• If You Are Having Trouble Logging In with Your Old Username and Password, Please use this Forgot Your Password link to get re-established.
  • Hey! Be sure to login or register!

Landing in snow on wheels

For winter fun? Find a hard packed, narrow, crowned runway that’s also short. Land on a near-freezing day with Bushwheels. That’ll test your rudder skills. Easy on the throttle because brakes don’t work and actually enhance slipping off the side. The things we do…. once!
 
I ride the slopes behind my place on a fat ebike with a front ski. It's educational to see how much, if any, the rear tire sinks in. Totally different not only from day to day, but hour to hour. I also ski fly these same slopes. .
.
 
Last edited:
Even better, how about not land on snow with tires if possible and instead invest in a set of skis for snow ops? Skis are much more fun than flying with wheels on snow!

Too many photos of nose overs every year, and assume we are only seeing a small number. No one likes to share photos of nose overs.

How much is a good set of skis for Cubs now a days?
 
Tva71,
Here is da man himself.....IMG_20220208_105047651~3.jpg
Actually saw Dick ding a plane back in 1980! Was following him into Shannon's Pd, in a Bristol Bay Lodge Beaver when he touched down on the pond and the Beaver he had fell down ontop of floats after the front cross wires broke .............. there it sit left wing sinking, in middle of Shannon's. He was out on right float, but jumped back in and got on radio and says , Sorry to mess ya up Earle, should be plenty of room to land behind me.....
Apparently one of his pilots had flown it in the Bay the day before, and subjected it to some enormously heavy seas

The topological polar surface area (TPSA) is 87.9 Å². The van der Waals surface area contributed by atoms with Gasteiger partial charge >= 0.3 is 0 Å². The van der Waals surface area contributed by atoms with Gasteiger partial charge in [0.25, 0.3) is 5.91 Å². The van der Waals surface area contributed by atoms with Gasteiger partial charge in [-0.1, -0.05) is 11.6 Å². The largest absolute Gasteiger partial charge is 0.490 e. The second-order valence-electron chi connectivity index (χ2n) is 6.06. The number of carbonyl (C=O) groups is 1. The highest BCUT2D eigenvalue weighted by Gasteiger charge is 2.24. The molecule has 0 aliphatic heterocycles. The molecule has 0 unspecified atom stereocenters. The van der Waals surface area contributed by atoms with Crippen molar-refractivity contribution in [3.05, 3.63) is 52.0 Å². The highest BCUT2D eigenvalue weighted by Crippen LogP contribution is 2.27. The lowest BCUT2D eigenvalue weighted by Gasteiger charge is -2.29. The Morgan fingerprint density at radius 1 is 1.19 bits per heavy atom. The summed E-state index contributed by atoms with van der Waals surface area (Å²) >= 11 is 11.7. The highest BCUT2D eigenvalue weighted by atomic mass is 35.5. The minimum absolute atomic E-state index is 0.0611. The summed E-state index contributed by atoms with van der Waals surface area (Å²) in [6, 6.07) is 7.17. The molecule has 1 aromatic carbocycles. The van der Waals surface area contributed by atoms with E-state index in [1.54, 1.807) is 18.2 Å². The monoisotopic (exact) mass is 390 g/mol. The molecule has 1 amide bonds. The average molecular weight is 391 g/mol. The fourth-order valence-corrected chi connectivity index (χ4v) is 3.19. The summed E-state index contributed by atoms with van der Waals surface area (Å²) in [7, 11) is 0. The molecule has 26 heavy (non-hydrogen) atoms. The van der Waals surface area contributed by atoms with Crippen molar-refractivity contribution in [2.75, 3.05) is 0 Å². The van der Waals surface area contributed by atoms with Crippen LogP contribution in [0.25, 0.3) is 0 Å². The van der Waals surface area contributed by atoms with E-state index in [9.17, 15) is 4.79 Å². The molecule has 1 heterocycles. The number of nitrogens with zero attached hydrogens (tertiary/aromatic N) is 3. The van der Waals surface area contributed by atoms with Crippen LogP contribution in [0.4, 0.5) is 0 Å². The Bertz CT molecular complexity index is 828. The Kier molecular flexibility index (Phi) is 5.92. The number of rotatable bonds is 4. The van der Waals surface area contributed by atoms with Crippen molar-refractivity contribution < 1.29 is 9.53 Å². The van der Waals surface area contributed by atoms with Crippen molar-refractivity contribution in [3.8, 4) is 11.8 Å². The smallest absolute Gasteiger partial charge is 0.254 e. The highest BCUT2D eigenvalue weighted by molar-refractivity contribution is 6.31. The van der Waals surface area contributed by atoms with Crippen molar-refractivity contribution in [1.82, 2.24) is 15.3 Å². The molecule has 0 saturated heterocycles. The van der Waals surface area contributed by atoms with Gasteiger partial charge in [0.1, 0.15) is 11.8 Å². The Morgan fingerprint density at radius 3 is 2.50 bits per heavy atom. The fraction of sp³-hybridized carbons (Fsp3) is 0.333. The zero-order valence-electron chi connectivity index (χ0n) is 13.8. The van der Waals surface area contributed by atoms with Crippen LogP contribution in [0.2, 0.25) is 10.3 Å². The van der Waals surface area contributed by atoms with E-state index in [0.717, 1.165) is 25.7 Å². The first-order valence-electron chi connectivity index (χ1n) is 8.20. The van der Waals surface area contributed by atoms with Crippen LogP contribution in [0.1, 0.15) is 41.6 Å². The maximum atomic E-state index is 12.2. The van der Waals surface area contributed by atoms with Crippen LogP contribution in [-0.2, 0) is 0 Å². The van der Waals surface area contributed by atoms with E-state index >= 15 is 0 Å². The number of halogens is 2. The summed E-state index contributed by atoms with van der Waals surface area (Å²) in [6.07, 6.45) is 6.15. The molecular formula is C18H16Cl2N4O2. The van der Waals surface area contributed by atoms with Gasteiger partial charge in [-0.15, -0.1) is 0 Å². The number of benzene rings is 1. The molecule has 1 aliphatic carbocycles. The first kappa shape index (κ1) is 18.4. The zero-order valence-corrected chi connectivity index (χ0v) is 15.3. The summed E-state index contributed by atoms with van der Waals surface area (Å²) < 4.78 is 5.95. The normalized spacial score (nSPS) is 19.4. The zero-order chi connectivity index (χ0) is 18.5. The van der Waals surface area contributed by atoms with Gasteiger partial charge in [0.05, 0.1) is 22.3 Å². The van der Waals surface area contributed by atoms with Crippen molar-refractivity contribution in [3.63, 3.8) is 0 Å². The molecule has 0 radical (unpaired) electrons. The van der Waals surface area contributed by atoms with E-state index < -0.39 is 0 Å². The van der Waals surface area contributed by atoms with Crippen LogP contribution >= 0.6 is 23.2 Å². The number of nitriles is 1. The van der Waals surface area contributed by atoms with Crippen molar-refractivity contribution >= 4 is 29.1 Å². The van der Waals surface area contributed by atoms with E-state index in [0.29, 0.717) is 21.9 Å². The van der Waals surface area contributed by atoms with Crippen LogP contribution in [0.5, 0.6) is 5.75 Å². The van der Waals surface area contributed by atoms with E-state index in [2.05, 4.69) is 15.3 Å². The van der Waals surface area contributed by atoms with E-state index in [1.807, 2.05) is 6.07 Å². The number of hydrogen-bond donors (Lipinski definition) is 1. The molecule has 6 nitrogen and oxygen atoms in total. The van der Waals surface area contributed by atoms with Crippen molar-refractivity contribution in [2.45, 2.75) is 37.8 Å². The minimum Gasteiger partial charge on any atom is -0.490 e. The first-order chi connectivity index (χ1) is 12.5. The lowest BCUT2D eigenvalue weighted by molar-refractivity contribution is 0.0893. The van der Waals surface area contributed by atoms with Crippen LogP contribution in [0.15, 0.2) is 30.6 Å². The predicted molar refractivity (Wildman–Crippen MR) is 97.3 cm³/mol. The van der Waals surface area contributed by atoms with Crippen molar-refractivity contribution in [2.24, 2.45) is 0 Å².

Obviously cracking the crosswires enough, that they broke on first trip out...... I think that pilot was on the Wein flight outta Dilly that evening.........
 

Attachments

  • IMG_20220208_105047651~3.jpg
    IMG_20220208_105047651~3.jpg
    177.2 KB · Views: 99
Last edited:
One time landed to pick up a yote in 2 inches of 38 degree snow. Landing in a cut wheat field the landing was intended to be on a gentle upslope aiding in the breaking. Would only be a short walk to the dog. So I make a nice touch down and hit the breaks with no appreciable slowing. Look outside and the wheels are locked and sliding along. I crest the hill and start down the other side which happens to have a gentle side slope. Now the plane starts to slide sideways coming to a stop 10 feet from the yote. Kind of like sliding into second base. Unfortunately nobody was there to witness this as I could have said I planned it that way.
 
i have come up with a personal set of rules with wheels + snow. as usual these rules are subject to change.
1. never encouredge a fellow pilot to play in snow on wheels
2. never trust the snow
3. never land or test virgin snow unless 100% sure of its condition
4. assume the conditions will only get worse at your airport
5. minimize brake use and assume your brakes have frozen if its freezing (i kinda plop the plane on dry pavement to ensure enouph traction to break the wheels free.)
6. carry as much power as possible while touching down, then add power while decelerating. it makes a huge difference in keep the tail down, keeps the plane from digging as deep, and is keeps the rudder alive.
7. assume the risk as PIC and never blame anyone else. its very very easy to screw up on snow


i flew a ton of RC's on wheels and the techniuqes and conditions seem to scale dirrectly into full size wheels on snow. i am going on winter #3 in my full size cub on 8.50X6's. record low temps and snow fall this yr.
ive managed to do this by packing the snow down on the runway with the car. you look silly doing it and takes some time with one person, and it has it own set of tricks to get a good surface but once complete provides a perfectly good surface as long as its frozen. as soon as it thaws its just as bad as any other bad snow on wheels. we have had almost 2 feet here and i did most the packing with a 80's vw. it takes about 6 hrs with 1 vw to pack 1500 ft of runway and a 200 ft taxi way. get 2 giant ass trucks with giant ass tires and it'd probably take 1-2 hrs to pack 2 ft of snow. driving slow and very very straight and 1 wingspan wide. its more important to get the edges really smooth then the middle, a soft pack edge will pull you into the side, a softer center tends to pull you back onto the runway.

bonus snow trick: when in 3-5 inches of damp snow and your only able to get up to 20-30 mph but unable to get on "step" waggle the ailerons really fast, each wing will momentarily lift a little more with each waggle and you'll feel the AOA increase, followed by acceleration to takeoff speed. landing on this same snow is another trick....lol.
 
Back
Top